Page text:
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The Son Also Rises
The Son Also Rises

The Son Also Rises

For his first album, Lulu Gainsbourg pays homage to his father—yep, Serge. By Stefan Marolachakis. Photographed by Justin Hollar

On a rainy December afternoon, Lulu Gainsbourg sits on a plush sofa at hotel in downtown New York City, explaining his initial qualms about joining the family business. “I didn’t want to do anything regarding my father at all—I didn’t even want to be a musician at the beginning,” says Gainsbourg, who’s wearing a smart mauve raincoat (with umbrella to match). “I was scared, too much pressure.”

Yes, Gainsbourg is indeed the youngest son of famed French musician and legendary Casanova Serge Gainsbourg—and, no, the gravitas of this fact is most certainly not lost on him. Yet perhaps the only way to face such a legacy is to attack it head on; after all, his half-sister Charlotte’s first record was produced and nearly entirely composed by their father. And so, fittingly, Gainsbourg has just made From Gainsbourg to Lulu, a collection of covers of his father’s music released to coincide with the twentieth anniversary of his passing. The night before our interview, he celebrated the release by performing at Chez Andre—the Standard East hotel’s exclusive basement club—to a comely crowd made up of equal parts young bohemians and hip peers of his father’s. For Gainsbourg, the impetus behind the work was very personal: “I wanted to make it happen for the twentieth anniversary,” says the 27-year-old, who was only five when his dad passed away. “It was the first gift I was giving to my father, and also I wanted to work with international artists to get a new generation of people interested who didn’t know who he was.” He smiles. “I guess it’s working, because I’m here.”

Gainsbourg gathered together an impressive array of guests to assist him in the endeavor: Rufus Wainwright, Scarlett Johansson, Shane MacGowan, Iggy Pop, Marianne Faithfull, as well as old friends Johnny Depp and Vanessa Paradis. The thread tying all the artists together is not only Gainsbourg’s respect for their work, but the manner in which he found their styles suitable to his father’s catalogue.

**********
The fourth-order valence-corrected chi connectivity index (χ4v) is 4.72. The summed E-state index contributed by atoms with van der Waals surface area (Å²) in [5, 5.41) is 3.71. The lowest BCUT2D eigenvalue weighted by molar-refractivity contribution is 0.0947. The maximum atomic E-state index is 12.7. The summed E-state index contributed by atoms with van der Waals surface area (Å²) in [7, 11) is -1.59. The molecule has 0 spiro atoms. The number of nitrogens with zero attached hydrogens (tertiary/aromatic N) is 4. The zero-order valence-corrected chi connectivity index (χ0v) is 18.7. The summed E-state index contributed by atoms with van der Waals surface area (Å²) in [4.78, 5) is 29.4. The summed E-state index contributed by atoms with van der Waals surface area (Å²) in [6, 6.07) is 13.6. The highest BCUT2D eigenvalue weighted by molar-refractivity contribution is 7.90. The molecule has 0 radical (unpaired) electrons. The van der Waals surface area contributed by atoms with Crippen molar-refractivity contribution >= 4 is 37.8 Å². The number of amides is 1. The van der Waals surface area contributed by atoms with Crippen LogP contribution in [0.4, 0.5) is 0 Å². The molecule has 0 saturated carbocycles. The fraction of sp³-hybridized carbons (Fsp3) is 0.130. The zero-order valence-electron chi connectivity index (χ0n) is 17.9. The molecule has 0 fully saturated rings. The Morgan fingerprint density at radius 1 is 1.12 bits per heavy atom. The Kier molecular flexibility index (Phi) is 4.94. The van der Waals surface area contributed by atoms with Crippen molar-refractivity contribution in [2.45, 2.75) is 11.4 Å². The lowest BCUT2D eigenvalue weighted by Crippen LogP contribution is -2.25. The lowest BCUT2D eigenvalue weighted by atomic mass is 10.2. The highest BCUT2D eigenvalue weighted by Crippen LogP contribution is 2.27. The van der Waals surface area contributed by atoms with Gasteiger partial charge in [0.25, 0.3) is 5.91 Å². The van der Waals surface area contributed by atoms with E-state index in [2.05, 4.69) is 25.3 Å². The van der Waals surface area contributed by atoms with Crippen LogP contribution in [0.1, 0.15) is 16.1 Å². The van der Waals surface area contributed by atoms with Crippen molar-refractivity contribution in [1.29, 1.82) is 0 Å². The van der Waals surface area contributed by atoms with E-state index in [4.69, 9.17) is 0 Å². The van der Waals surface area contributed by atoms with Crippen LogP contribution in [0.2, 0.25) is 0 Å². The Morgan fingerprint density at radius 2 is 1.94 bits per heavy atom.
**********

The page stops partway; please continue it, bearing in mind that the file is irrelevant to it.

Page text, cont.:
“I had a big list of many artists and I tried to find someone appropriate to the style of each specific song,” he says in a heavy French accent. “That was a big challenge; this is my first album as a singer, producer, arranger, director…first everything. I learned a lot from this.” On some songs, Gainsbourg duets with the featured artist—as with Johansson on the spooky, whispery groove of “Bonnie and Clyde”—but on others he hangs back and provides musical accompaniment, giving the guest vocalists room to stretch out on their own. “I did an eclectic album because he had an eclectic career,” Gainsbourg explains. “I mixed all these styles because he loved Django Reinhardt, gypsy music, jazz, rock, all these kinds of music.”

Gainsbourg conceived the project in the summer of 2010 while he was finishing up his studies at Boston’s Berklee College of Music, where he focused on film scoring and contemporary writing and production. Recording began in earnest that December and things moved fairly quickly from there; the album was mastered and in the can by July 2011—remarkably fast considering the high-calibre lineup of featured artists. (That likely serves as a testament to the type of hold Serge Gainsbourg continues to have over his devotees.)

Gainsbourg recorded the album in various studios all over the world, but during the sessions in New York he fell in love with the city. “I plan on staying here for maybe the next 10 or 20 years,” he says. “So far I feel at home here, which is good, because that hasn’t happened to me in a really long time.”

Gainsbourg doesn’t plan to tour in support of the album because he doesn’t want to sing his father’s songs alone; plus, he’s already busy writing a new record of his own material. It’s clear that making this album in honour of his father helped him tap into his own creative centre and get past his anxieties about becoming a musician in his own right. But for now, he wants to keep the focus on his dad. For him, the title, From Gainsbourg to Lulu, explains the whole project: “I’m just behind the scenes. This is his work, it has to be in front.”